R. Kurda et al.

Cement and Concrete Composites 95 (2019) 169–182

Table 4 Capillary WA, sorptivity, and adjustment parameters of the Hall's capillarity model for each concrete mix.

Age (day) Mix a

A ×10 7 S sorptivity (×10 3 mm/h 0.5 )

C ×10 5

R 2

WA at 72 h (×10 3 g/mm 2 )

Mix a

A ×10 7

S sorptivity (×10 3 mm/h 0.5 )

C ×10 5

R 2

WA at 72 h (×10 3 g/mm 2 )

28

M1

0.4

1.37

2.6

0.99

9.7

M10

1.5

1.60

2.7

0.99 11.6

90

F0

0.3

1.29

3.0

0.97

8.8

F0

0.1

1.50

3.4

0.98 10.3

180

C0

0.4

1.25

2.9

0.98

8.5

C100

2.3

1.46

3.4

0.98

9.9

365

FA0

0.3

1.24

3.4

0.97

8.1

FA0

3.6

1.44

3.9

0.98

9.4

28

M2

0.6

2.02

3.3

0.98 14.7

M11

1.0

2.25

3.0

0.98 16.9

90

F50

7.8

1.87

3.6

0.98 13.2

F50

1.9

2.10

4.2

0.98 14.8

180

C0

0.3

1.80

3.3

0.98 12.9

C100

2.6

2.01

3.7

0.98 14.4

365

FA0

24.0

1.77

4.1

0.97 12.1

FA0

3.5

1.97

4.5

0.98 13.5

28

M3

28.0

2.15

3.1

0.96 16.0

M12

2.7

2.47

4.0

0.98

18.1

90

F100

4.4

2.00

4.3

0.97 13.9

F100

5.8

2.30

5.4

0.98 15.6

180

C0

4.9

1.92

3.9

0.97 13.5

C100

4.9

2.21

5.2

0.99 15.0

365

FA30

7.5

1.89

4.6

0.96 12.7

FA30

1.3

2.16

5.9

0.99 14.1

28

M4

29.0

1.24

4.3

0.97

7.4

M13

4.4

1.39

3.3

0.99

9.4

90

F0

3.5

1.08

5.0

0.98

5.6

F0

0.6

1.20

4.6

0.98

6.9

180

C0

9.3

0.97

4.3

0.99

5.2

C100

4.0

1.07

3.9

0.99

6.3

365

FA30

4.2

0.92

4.4

0.99

4.7

FA30

1.0

1.01

4.1

0.98

5.6

28

M5

6.0

1.40

0.8

0.99 11.3

M14

1.2

1.55

2.0

0.99 11.7

90

F50

3.8

1.20

2.5

0.98

8.4

F50

2.6

1.33

3.9

0.98

8.5

180

C0

4.8

1.07

1.8

0.98

7.7

C100

4.8

1.18

3.4

0.98

7.6

365

FA30

4.6

1.01

2.3

0.98

6.9

FA30

0.3

1.10

3.5

0.98

6.8

28

M6

2.1

1.52

1.4

0.98 11.9

M15

0.2

1.72

1.0

0.98 13.9

90

F100

2.3

1.30

3.4

0.98

8.6

F100

4.5

1.46

3.3

0.98 10.0

180

C0

4.8

1.16

2.7

0.98

7.9

C100

5.9

1.29

2.8

0.98

8.9

365

FA30

0.2

1.10

3.3

0.98

7.0

FA30

3.8

1.20

3.1

0.98

7.9

28

M7

7.0

1.22

4.6

0.98

7.0

M16

1.3

1.35

3.7

0.98

8.8

90

F0

7.5

1.03

5.1

0.98

5.1

F0

4.9

1.18

5.3

0.98

6.2

180

C0

0.5

0.88

3.8

0.98

4.7

C100

6.6

1.00

4.2

0.98

5.5

365

FA60

4.4

0.81

4.0

0.98

4.0

FA60

0.1

0.90

4.5

0.98

4.4

28

M8

8.6

1.36

4.4

0.98

8.3

M17

0.3

1.52

3.3

0.98 10.5

90

F50

1.6

1.14

5.4

0.98

5.8

F50

2.4

1.28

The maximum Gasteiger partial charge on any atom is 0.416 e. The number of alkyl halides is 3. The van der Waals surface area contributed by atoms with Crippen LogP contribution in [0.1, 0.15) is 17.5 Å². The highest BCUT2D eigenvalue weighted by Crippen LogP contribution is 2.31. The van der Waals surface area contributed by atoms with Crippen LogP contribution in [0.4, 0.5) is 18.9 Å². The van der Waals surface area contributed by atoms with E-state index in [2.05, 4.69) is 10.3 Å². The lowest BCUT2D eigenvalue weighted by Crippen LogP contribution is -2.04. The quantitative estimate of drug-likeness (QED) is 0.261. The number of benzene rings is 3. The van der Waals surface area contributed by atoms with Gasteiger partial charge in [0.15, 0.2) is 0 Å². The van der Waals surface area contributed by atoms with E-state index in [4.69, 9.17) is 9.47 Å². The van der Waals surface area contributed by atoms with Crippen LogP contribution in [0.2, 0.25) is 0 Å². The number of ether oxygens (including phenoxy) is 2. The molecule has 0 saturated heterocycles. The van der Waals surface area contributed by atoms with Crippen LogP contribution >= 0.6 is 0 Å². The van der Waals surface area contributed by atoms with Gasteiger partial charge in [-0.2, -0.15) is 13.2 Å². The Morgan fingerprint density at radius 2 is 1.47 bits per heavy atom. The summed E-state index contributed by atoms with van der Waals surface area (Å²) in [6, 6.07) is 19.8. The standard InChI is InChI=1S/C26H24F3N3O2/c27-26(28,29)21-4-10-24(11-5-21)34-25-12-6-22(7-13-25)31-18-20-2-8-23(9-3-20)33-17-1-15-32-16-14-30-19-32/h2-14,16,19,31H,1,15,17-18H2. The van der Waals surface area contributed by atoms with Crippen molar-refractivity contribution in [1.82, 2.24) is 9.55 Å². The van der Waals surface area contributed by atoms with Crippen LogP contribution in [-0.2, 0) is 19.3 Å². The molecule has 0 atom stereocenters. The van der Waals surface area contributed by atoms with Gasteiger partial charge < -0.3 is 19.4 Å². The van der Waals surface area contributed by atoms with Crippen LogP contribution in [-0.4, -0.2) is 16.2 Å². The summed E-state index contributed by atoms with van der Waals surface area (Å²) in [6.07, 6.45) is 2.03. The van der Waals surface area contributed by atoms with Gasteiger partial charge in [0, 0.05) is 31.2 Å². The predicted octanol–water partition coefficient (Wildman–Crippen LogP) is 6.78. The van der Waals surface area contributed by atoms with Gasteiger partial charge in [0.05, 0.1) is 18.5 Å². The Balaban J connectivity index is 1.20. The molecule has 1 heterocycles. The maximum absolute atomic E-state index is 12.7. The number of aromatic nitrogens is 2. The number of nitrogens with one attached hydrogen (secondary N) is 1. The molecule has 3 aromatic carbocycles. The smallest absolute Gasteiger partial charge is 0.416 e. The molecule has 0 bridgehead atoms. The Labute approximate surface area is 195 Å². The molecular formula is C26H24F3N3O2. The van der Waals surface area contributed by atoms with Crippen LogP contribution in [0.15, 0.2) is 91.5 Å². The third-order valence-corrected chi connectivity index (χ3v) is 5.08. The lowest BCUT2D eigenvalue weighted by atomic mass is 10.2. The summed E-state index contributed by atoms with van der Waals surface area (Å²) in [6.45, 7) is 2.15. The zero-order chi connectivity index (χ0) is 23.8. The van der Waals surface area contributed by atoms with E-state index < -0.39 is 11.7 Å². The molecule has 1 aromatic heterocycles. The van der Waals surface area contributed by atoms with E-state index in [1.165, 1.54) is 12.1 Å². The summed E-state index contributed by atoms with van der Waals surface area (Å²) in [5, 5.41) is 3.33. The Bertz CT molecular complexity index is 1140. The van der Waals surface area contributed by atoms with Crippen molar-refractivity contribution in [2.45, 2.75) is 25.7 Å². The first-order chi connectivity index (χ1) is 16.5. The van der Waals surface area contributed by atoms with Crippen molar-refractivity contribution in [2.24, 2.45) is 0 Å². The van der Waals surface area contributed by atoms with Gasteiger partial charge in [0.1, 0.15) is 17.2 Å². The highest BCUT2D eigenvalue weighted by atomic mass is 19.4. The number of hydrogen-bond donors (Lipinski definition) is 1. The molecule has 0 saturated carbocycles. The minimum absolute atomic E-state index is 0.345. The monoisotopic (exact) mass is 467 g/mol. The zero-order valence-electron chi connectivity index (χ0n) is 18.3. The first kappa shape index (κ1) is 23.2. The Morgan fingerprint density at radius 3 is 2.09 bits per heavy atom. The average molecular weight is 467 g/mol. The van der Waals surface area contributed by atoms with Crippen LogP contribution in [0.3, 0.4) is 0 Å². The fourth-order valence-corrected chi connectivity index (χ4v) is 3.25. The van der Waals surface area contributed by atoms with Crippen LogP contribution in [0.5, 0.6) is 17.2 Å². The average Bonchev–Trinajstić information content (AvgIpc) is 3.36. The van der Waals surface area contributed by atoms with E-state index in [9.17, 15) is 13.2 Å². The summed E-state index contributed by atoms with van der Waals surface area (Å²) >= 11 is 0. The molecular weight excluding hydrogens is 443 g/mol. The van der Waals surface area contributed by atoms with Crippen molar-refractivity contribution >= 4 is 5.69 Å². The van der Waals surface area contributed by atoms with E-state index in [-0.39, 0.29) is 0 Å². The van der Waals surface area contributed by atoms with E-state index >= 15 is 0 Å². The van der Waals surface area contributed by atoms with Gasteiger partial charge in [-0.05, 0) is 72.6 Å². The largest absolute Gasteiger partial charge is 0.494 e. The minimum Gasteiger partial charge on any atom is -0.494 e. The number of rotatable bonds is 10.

4.8

0.99

7.4

180

C0

5.1

0.96

4.0

0.99

5.3

C100

5.4

1.08

3.6

0.99

6.6

365

FA60

6.9

0.87

4.1

0.99

4.5

FA60

4.8

0.97

4.2

0.99

5.2

28

M9

9.3

1.47

3.1

0.99 10.2

M18

2.5

1.68

1.5

0.99 13.2

90

F100

2.7

1.23

4.6

0.98

7.1

F100

0.8

1.39

3.8

0.98

9.0

180

C0

3.5

1.03

3.4

0.98

6.3

C100

3.3

1.16

2.5

0.98

8.0

365

FA60

0.6

0.93

3.7

0.98

5.2

FA60

5.6

1.03

3.3

0.98

6.3

28

M1sp 3.5

0.75

1.4

0.97

5.3

M10sp 3.0

0.98

0.5

0.97

8.0

90

F0

4.6

0.69

1.1

0.97

5.1

F0

3.4

0.86

0.3

0.99

7.5

180

C0

0.6

0.68

1.1

0.97

5.0

C100

4.1

0.84

0.2

0.98

7.2

365

FA0

1.1

0.67

1.1

0.98

4.9

FA0

1.5

0.82

0.1

0.97

7.0

28

M3sp 4.1

1.40

4.1

0.98

8.9

M12sp 2.7

1.72

1.5

0.98 13.5

90

F100

3.7

1.27

3.2

0.98

8.4

F100

2.4

1.56

1.0

0.99 12.5

180

C0

0.6

1.23

3.0

0.97

8.3

C100

2.1

1.52

1.2

0.96 12.0

365

FA60

0.3

1.21

3.0

0.98

8.1

FA60

3.7

1.49

1.2

0.98 11.7

28

M5sp 2.3

1.00

4.8

0.97

5.1

M14sp 5.3

1.30

4.0

0.98

8.1

90

F100

4.8

0.80

3.1

0.99

4.5

F100

1.6

1.00

1.7

0.98

7.3

180

C0

1.8

0.74

2.8

0.97

4.2

C100

2.3

0.91

1.7

0.98

6.5

365

FA30

1.2

0.70

2.7

0.97

4.0

FA30

1.9

0.85

1.5

0.98

6.1

28

M7sp 0.4

0.75

3.8

0.97

3.7

M16sp 2.4

0.99

5.0

0.98

4.8

90

F0

3.0

0.50

1.4

0.98

3.2

F0

1.3

0.58

1.0

0.98

4.2

180

C0

1.7

0.45

1.2

0.98

3.0

C100

1.1

0.52

1.0

0.98

3.7

365

FA60

1.9

0.41

1.1

0.98

2.7

FA60

0.7

0.48

0.9

0.97

3.4

28

M9sp 3.2

1.12

5.4

0.97

5.6

M18sp

0.1

1.44

6.4

0.98

7.6

90

F100

4.7

0.62

0.5

0.98

4.9

F100

3.1

0.70

0.8

0.99

6.5

180

C0

5.5

0.54

0.4

0.98

4.3

C100

5.4

0.61

0.7

0.98

5.7

365

FA60

2.5

0.49

0.4

0.98

3.9

FA60

4.5

0.54

0.7

0.98

5.1

a

F - ne RCA%, C - coarse RCA%, FA - y ash% and SP - superplastisizer.

and resulting decrease of porosity. In other words, the same factors that a ect the WA by immersion §4and UPV [123 ] of the concrete mixes containing SP can be invoked concerning the WA by capillary. As ex- pected from other properties of concrete (e.g. WA by immersion §4and compressive strength [ 52 ] and UPV [123 ]), the mixes in- corporating SP were more sensitive when NA were replaced with RCA because of the particles distribution change caused by the use of SP, as referred by Mehta and Monteiro [ 127 ], which enhance the inter-con- nectivity of the capillaries [ 92 ]. Since SP disperses the particles of FA and causes the particles to pack competently and e ectively ll the voids between the other particles of the materials used [ 121 ], in most FA concrete mixes the use of SP was found to improve the performance.